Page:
More than 1.1 billion people live without energy access, and electricity utilities in many developing countries are struggling to keep up with demand, leaving millions more to contend with frequent outages and inadequate service. Without stronger, more reliable connections, small businesses’ productivity plummets, healthcare workers cannot administer refrigerated vaccines and children must study in the dark.
Electrifying these underserved communities can transform lives, but a critical data gap constrains energy decision-makers’ efforts to improve supply and quality. Regulatory commissions, utility companies and civil society organizations don’t have reliable information on supply interruptions, voltage levels or blackouts. Without this data, it’s difficult to identify problems, effectively target investments and monitor improvements.
We work with Prayas (Energy Group) and civil society partners in Indonesia, Kenya, Tajikistan and Tanzania to:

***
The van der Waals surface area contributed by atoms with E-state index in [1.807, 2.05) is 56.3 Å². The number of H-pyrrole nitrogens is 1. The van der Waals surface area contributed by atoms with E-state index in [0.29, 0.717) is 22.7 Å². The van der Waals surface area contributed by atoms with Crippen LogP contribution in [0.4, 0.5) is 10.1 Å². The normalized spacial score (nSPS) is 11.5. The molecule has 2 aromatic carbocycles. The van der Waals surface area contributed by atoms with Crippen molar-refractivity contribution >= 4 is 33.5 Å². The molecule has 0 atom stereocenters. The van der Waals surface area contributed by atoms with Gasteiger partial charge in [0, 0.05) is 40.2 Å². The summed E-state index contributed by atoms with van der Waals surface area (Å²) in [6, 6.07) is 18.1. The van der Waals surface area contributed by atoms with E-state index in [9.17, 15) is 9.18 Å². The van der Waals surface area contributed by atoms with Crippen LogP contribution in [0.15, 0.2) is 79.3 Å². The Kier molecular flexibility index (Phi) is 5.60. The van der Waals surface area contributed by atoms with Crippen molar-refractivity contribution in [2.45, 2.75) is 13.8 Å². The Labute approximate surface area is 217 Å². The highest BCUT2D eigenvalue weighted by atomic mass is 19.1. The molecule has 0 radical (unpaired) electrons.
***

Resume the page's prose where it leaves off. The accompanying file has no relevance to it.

Strengthen electricity supply and quality data collection. We install electricity supply monitors in households, farms and small businesses. These plug-in devices record voltages by the minute at their location and transmit the data to a central server.
Improve transparency across the energy sector by making this information publicly available online.
Enable collective action. Equipped with this data, consumers can hold electricity companies accountable, regulatory commissions can enforce sector rules and utilities can better address supply quality problems.
Inform global dialogues on energy access and sustainable development. Access to energy is often understood in binary terms — either having a connection or not. But this traditional definition fails to capture the many dimensions of access, such as reliability, affordability and supply quality. By collecting supply and quality data, ESMI helps move the sector towards adopting a more nuanced, multi-tier framework for defining and measuring energy access.